Monday, August 23, 2010

Lalbagh Rd too needs flowery touch

Lalbagh Rd too needs flowery touch

A quarter of this one-kilometre stretch was widened way back in 1975. Even people who built homes after that had left space for widening. After decades, the BBMP is finally planning to act. But such an exercise is not going to yield results as vehicular population has increased several-fold over the years

Shilpa CB

"It is a VIP road," says grocery shop owner GS Prabhakar proudly pointing at Lalbagh Road. Rahul Gandhi passed this way recently, he adds trying to give a rosy picture of the stretch that leads to the famous botanical garden.
The real picture, however, is quite grim. Peak hour traffic congestion is among the many woes on the list. Would putting it through a major surgery called widening turn things around? It just might, locals hope.
A quarter of the one-km stretch was widened long back in 1975.
Prabhakar's family living here for more than 60 years had to give up 25 ft of their property for which they were paid "government rates". Even new buildings that came up after that have left space in front for the road widening which has not been done so far.
"Everywhere, the project has faced opposition. Here, that is not the case. Owners have stepped out of the way long back. Why is the widening still not being done," he asks.
Fifteen years ago, Prabhakar even approached the then mayor and resented a request that the road be widened uniformly as land was already available. "The mayor called his subordinate and directed him to do it. The latter promised that he would get it done immediately. Nothing has changed," he says.
His neighbour E Manuel also had to give up over 17 feet for widening the first time it was done in that part. It has become a big, broad road but crossing it has become an ordeal. Also the noise of traffic from the roads does not make the area congenial for peaceful living. "Things were not this bad when the stretch was a two-way. Congestion only increased after it became a one way," he says.
The recently-introduced traffic signal near Poornima Theatre adds to the problem. "Earlier, there used to be a policeman here who would manage the flow well. His absence and the automatic signal have made matters worse," says Amy Kezia Manuel, a student.
These developments were inevitable as the traffic flow on neighbouring roads took different directions.
Lined with dilapidated buildings, tiny commercial spaces with shutters down, petty shops, and vacant sites, Lalbagh Road is a sorry sight. Prime real estate is not being given its due. What was once a quiet residential area has turned into a busy thoroughfare as neighbouring roads went from being two-ways to one ways.
"This was a dead road, a desolate unutilised stretch. Vehicles barely passed this way as the four surrounding roads – JC Road, Double Road, Lalbagh Fort Road and Hosur Road – could more than manage the load. I thought these changes would be good for business here. I was wrong," says a businessman requesting anonymity.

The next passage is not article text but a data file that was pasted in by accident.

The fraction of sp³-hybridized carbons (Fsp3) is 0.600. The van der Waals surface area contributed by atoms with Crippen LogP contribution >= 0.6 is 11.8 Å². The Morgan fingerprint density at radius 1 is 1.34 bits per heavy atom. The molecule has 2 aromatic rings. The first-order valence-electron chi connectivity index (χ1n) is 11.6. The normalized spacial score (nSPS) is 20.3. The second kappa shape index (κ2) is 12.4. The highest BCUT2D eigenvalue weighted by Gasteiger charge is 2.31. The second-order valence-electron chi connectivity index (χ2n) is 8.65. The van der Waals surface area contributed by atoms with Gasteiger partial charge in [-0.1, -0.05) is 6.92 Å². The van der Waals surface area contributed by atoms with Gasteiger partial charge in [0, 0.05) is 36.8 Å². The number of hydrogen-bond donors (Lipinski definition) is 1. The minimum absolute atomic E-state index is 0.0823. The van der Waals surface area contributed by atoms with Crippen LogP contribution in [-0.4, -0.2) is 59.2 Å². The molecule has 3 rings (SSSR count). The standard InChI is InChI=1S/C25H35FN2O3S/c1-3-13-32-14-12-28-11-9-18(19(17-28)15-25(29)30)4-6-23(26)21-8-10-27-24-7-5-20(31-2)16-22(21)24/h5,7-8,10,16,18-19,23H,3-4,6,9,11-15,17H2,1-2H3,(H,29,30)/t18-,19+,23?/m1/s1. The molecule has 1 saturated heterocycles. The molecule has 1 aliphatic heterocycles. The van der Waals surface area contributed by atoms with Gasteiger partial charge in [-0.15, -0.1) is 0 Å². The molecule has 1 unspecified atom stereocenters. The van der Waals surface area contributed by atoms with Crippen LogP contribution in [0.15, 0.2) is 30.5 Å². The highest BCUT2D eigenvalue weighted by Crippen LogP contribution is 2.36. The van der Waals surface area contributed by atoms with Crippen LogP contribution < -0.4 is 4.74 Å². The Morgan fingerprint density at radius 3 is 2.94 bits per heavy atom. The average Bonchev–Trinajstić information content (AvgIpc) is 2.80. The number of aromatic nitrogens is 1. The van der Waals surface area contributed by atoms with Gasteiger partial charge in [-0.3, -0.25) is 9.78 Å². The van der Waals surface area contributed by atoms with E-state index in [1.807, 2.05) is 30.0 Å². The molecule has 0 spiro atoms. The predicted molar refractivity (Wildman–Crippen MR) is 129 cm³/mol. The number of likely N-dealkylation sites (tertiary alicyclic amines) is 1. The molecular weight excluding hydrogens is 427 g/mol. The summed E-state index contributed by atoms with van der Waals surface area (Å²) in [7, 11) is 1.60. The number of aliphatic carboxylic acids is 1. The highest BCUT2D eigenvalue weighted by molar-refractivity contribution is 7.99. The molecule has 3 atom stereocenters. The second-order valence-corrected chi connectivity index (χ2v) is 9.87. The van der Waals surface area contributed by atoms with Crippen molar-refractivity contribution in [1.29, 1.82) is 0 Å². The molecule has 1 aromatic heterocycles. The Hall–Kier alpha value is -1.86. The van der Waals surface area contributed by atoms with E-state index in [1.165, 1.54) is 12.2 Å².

Most properties are locked in litigation, a few crumbling low constructions belong to the BBMP, there are plenty of vacant sites that are just being left without being developed, he says.
"It is as if someone has done black magic on this road. No development has happened in several decades," he says. It has turned into a blind spot despite being at the heart of the city and being used by VIPs and tourists from around the world.
Trucks, tempos, and goods autos frequent the 'transport area' and these violate parking norms with help from the traffic policemen, people say. Fingers point in all directions.
"Lorries, containers that transport two-wheelers, and goods tempos are parked for hours together here," they all say. "Only strict policing can contain the menace."
The policemen also can "do something" about the bar and wine shop that cater to the workers that come into the transport area.
Further down the stretch, the new Passport Seva Kendra, MTR, and Urvashi theatre show some signs of life. This is a narrow stretch and it adds to the congestion, people say.
The perpendicular Poornima Theatre Road, where Jain College is also located, is a two-way with a barricade. Parking is not allowed here but that rule is violated all the time, especially when there is a function. Absence of boards saying 'no free left turn' into Lalbagh Road is also responsible for this.
"How can the police fine people if they have not put up boards or replaced them if they have been stolen," a shop keeper asks. The parking problem would intensify once works on the three commercial complexes are completed.
"As luck would have it, construction of the CSI complex came to a halt two years ago. Further down, near Lalbagh, a complex is coming up. Even that might take long to be ready," says Prabhakar.
He has a few ideas: Allow parking in front of Lalbagh where there is plenty of space. Those unfamiliar with the area might come looking for parking and when denied, they are forced to take a circuitous route to return to the other gate where parking is available. Also, at the entrance of Lalbagh Fort Road, there is a small space left. Parking can be allowed here as well. What the road needs most is colour. The stretch can be adorned with beautiful, flowering plants. The road leading to Lalbagh should be beautiful, not a blind spot.


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